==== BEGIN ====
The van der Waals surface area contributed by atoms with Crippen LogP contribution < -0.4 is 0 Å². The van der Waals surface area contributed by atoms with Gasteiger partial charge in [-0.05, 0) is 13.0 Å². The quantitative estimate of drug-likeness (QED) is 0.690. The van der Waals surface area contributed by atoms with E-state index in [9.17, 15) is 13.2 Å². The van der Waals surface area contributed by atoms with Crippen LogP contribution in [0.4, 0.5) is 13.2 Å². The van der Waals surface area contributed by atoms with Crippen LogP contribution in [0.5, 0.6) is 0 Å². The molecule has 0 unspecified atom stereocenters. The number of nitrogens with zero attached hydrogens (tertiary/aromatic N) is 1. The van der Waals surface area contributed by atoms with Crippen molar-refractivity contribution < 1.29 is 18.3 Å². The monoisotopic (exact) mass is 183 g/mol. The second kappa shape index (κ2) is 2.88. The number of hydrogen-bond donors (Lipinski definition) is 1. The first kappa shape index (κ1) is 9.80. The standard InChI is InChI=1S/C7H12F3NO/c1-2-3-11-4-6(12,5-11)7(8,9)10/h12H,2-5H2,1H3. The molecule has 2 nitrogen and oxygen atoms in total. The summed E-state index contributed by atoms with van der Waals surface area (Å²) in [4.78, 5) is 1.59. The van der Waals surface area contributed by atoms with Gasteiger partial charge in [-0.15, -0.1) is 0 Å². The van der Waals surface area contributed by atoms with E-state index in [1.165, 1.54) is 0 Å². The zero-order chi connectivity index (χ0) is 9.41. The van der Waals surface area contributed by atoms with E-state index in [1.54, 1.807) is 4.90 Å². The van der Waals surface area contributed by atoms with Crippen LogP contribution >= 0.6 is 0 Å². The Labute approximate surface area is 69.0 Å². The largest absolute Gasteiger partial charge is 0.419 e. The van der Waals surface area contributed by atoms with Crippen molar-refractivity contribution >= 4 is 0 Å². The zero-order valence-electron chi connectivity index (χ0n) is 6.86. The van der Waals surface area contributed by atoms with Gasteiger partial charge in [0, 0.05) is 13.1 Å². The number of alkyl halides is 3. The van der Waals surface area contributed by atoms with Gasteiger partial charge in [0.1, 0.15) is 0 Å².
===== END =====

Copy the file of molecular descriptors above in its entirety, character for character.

The van der Waals surface area contributed by atoms with Crippen LogP contribution < -0.4 is 0 Å². The van der Waals surface area contributed by atoms with Gasteiger partial charge in [-0.05, 0) is 13.0 Å². The quantitative estimate of drug-likeness (QED) is 0.690. The van der Waals surface area contributed by atoms with E-state index in [9.17, 15) is 13.2 Å². The van der Waals surface area contributed by atoms with Crippen LogP contribution in [0.4, 0.5) is 13.2 Å². The van der Waals surface area contributed by atoms with Crippen LogP contribution in [0.5, 0.6) is 0 Å². The molecule has 0 unspecified atom stereocenters. The number of nitrogens with zero attached hydrogens (tertiary/aromatic N) is 1. The van der Waals surface area contributed by atoms with Crippen molar-refractivity contribution < 1.29 is 18.3 Å². The monoisotopic (exact) mass is 183 g/mol. The second kappa shape index (κ2) is 2.88. The number of hydrogen-bond donors (Lipinski definition) is 1. The first kappa shape index (κ1) is 9.80. The standard InChI is InChI=1S/C7H12F3NO/c1-2-3-11-4-6(12,5-11)7(8,9)10/h12H,2-5H2,1H3. The molecule has 2 nitrogen and oxygen atoms in total. The summed E-state index contributed by atoms with van der Waals surface area (Å²) in [4.78, 5) is 1.59. The van der Waals surface area contributed by atoms with Gasteiger partial charge in [-0.15, -0.1) is 0 Å². The van der Waals surface area contributed by atoms with E-state index in [1.165, 1.54) is 0 Å². The zero-order chi connectivity index (χ0) is 9.41. The van der Waals surface area contributed by atoms with E-state index in [1.54, 1.807) is 4.90 Å². The van der Waals surface area contributed by atoms with Crippen LogP contribution >= 0.6 is 0 Å². The Labute approximate surface area is 69.0 Å². The largest absolute Gasteiger partial charge is 0.419 e. The van der Waals surface area contributed by atoms with Crippen molar-refractivity contribution >= 4 is 0 Å². The zero-order valence-electron chi connectivity index (χ0n) is 6.86. The van der Waals surface area contributed by atoms with Gasteiger partial charge in [0, 0.05) is 13.1 Å². The number of alkyl halides is 3. The van der Waals surface area contributed by atoms with Gasteiger partial charge in [0.1, 0.15) is 0 Å².